'When did we begin profiling in our neighborhood?'

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The Rev. J. Michael Culbreth. Photo by Lifetouch Portraits, courtesy of the Rev. J. Michael Culbreth.
The Rev. J. Michael Culbreth
Photo by Lifetouch Portraits, courtesy of the Rev. J. Michael Culbreth.
From 2006 to 2010, I served a cross-racial appointment in Savannah. I was appointed as the first Black pastor of this all-white United Methodist congregation. The church’s parsonage is located in a predominantly white neighborhood near a large city park.

One day, I was riding my bicycle through the neighborhood when I noticed two police cars approaching me from behind. The policeman stopped me and asked if I lived in the neighborhood. He informed me that a resident called them to check on a suspicious man riding a bicycle through the neighborhood. 

I informed the policeman that I lived in the neighborhood and I was simply riding my bicycle. The policeman also said the reason the resident called was because there had been some burglaries in the neighborhood. 

I told the policeman that I was shocked that another resident would call about me riding my bike, instead of stopping to ask me if I lived in the neighborhood. The policeman apologized and allowed me to continue riding. After this incident, I returned home. I was angry because I felt that I had been a victim of racial profiling.

Since I was a member of the neighborhood association, I wrote an email and asked this question: “When did we begin racial profiling in our neighborhood?” I shared what had happened to me and how I felt about being stopped by the policeman.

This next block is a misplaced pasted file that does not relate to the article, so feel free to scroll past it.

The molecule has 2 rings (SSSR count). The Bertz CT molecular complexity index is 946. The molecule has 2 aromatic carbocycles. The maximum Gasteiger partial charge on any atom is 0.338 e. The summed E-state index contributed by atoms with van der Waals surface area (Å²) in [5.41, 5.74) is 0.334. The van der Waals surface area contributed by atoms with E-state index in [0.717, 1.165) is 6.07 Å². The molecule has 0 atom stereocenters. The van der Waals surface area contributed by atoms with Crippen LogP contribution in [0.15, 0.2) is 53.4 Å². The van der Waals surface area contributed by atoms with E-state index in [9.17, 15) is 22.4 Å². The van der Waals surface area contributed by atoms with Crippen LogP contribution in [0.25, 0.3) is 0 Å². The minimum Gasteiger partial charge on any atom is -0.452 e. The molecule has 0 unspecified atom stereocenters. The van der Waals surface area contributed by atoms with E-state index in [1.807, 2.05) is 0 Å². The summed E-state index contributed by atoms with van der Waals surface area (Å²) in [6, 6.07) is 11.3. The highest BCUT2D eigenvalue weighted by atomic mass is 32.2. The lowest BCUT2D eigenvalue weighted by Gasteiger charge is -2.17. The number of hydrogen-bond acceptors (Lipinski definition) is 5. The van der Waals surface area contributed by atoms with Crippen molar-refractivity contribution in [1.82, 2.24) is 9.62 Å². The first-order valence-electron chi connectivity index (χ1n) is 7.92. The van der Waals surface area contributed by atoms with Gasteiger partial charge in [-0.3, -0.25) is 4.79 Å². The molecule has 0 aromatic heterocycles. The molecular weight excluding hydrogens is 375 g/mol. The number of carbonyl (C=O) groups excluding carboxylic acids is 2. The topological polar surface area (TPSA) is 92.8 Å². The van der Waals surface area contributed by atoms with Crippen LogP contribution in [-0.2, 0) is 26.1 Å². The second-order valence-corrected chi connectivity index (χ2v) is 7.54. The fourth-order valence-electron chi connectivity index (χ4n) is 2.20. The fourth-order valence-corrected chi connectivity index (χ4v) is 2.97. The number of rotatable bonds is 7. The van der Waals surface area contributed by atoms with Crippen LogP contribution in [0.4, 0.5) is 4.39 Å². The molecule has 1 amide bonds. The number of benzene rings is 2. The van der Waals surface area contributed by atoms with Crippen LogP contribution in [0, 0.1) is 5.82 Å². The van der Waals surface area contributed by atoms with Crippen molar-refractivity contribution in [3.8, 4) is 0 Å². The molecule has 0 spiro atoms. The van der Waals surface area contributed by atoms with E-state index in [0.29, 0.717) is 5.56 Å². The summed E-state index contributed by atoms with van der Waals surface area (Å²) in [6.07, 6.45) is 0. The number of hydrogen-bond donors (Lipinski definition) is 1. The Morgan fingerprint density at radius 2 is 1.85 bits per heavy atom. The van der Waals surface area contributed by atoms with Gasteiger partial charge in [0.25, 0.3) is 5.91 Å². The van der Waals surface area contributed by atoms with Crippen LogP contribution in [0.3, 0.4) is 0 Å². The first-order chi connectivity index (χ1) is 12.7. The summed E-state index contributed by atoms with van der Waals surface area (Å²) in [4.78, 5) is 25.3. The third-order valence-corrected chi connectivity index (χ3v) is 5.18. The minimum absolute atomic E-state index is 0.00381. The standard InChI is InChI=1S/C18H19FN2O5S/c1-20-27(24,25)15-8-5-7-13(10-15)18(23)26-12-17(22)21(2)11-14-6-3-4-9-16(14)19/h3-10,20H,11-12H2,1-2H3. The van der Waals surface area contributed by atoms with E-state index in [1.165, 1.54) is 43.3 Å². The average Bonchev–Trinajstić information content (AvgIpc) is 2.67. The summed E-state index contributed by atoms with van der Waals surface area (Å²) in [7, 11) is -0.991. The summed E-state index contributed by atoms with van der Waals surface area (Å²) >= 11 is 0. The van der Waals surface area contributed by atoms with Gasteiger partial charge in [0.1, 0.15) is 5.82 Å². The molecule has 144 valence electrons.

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Various residents responded to the email. Some were upset that I accused the neighborhood of racism. Others were more supportive. 

I also received a response from the person who called the police. He said he had called because I looked suspicious and because of the burglaries that had occurred. A few days later, I met this resident for coffee. Ironically, he was a white Presbyterian pastor, who lived in the neighborhood. He apologized for calling the police.

Incidentally, a few years later, this pastor, who moved to Texas, sent me an email. He asked for forgiveness again. He told me that after reflecting upon the incident, he concluded that if I had been a white man riding through the neighborhood, he would not have called the police. He asked me to forgive him for his racist behavior. I told him that I had forgiven him and I was glad that he had learned from the experience.

Culbreth serves at ConneXion Church in Savannah.

News contact: Tim Tanton at (615) 742-5470 or [email protected]. To read more United Methodist news, subscribe to the free Daily or Weekly Digests.

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